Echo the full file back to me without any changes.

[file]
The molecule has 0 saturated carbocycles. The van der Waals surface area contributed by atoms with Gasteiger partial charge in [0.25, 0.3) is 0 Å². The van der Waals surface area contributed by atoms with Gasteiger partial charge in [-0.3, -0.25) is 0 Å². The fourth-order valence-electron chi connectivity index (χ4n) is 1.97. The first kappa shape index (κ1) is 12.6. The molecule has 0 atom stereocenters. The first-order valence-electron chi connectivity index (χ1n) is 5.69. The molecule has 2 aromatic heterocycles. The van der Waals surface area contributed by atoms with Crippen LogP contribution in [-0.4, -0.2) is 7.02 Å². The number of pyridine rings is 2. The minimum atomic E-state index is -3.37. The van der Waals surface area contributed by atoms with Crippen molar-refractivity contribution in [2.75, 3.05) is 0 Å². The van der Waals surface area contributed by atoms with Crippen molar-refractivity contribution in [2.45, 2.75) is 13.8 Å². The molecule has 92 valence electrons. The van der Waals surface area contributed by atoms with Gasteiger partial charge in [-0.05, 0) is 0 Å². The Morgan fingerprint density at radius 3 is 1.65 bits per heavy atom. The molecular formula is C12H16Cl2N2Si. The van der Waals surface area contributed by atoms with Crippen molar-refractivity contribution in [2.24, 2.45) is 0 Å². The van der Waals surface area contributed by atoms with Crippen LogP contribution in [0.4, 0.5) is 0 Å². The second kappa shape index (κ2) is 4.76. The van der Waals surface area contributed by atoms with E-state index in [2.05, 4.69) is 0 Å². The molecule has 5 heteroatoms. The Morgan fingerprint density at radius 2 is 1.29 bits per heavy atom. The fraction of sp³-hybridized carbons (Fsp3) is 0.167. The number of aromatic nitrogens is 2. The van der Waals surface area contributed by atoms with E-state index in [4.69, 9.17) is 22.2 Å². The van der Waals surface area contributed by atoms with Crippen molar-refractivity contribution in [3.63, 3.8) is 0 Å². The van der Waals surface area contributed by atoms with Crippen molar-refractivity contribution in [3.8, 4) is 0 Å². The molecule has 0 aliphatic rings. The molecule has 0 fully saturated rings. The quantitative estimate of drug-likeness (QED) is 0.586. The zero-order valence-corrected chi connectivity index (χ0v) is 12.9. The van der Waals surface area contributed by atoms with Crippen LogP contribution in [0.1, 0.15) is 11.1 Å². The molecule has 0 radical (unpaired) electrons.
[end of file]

The molecule has 0 saturated carbocycles. The van der Waals surface area contributed by atoms with Gasteiger partial charge in [0.25, 0.3) is 0 Å². The van der Waals surface area contributed by atoms with Gasteiger partial charge in [-0.3, -0.25) is 0 Å². The fourth-order valence-electron chi connectivity index (χ4n) is 1.97. The first kappa shape index (κ1) is 12.6. The molecule has 0 atom stereocenters. The first-order valence-electron chi connectivity index (χ1n) is 5.69. The molecule has 2 aromatic heterocycles. The van der Waals surface area contributed by atoms with Crippen LogP contribution in [-0.4, -0.2) is 7.02 Å². The number of pyridine rings is 2. The minimum atomic E-state index is -3.37. The van der Waals surface area contributed by atoms with Crippen molar-refractivity contribution in [2.75, 3.05) is 0 Å². The van der Waals surface area contributed by atoms with Crippen molar-refractivity contribution in [2.45, 2.75) is 13.8 Å². The molecule has 92 valence electrons. The van der Waals surface area contributed by atoms with Gasteiger partial charge in [-0.05, 0) is 0 Å². The Morgan fingerprint density at radius 3 is 1.65 bits per heavy atom. The molecular formula is C12H16Cl2N2Si. The van der Waals surface area contributed by atoms with Crippen molar-refractivity contribution in [2.24, 2.45) is 0 Å². The van der Waals surface area contributed by atoms with Crippen LogP contribution in [0.4, 0.5) is 0 Å². The second kappa shape index (κ2) is 4.76. The van der Waals surface area contributed by atoms with E-state index in [2.05, 4.69) is 0 Å². The molecule has 5 heteroatoms. The Morgan fingerprint density at radius 2 is 1.29 bits per heavy atom. The fraction of sp³-hybridized carbons (Fsp3) is 0.167. The number of aromatic nitrogens is 2. The van der Waals surface area contributed by atoms with E-state index in [4.69, 9.17) is 22.2 Å². The van der Waals surface area contributed by atoms with Crippen molar-refractivity contribution in [3.63, 3.8) is 0 Å². The van der Waals surface area contributed by atoms with Crippen molar-refractivity contribution in [3.8, 4) is 0 Å². The molecule has 0 aliphatic rings. The molecule has 0 fully saturated rings. The quantitative estimate of drug-likeness (QED) is 0.586. The zero-order valence-corrected chi connectivity index (χ0v) is 12.9. The van der Waals surface area contributed by atoms with Crippen LogP contribution in [0.1, 0.15) is 11.1 Å². The molecule has 0 radical (unpaired) electrons.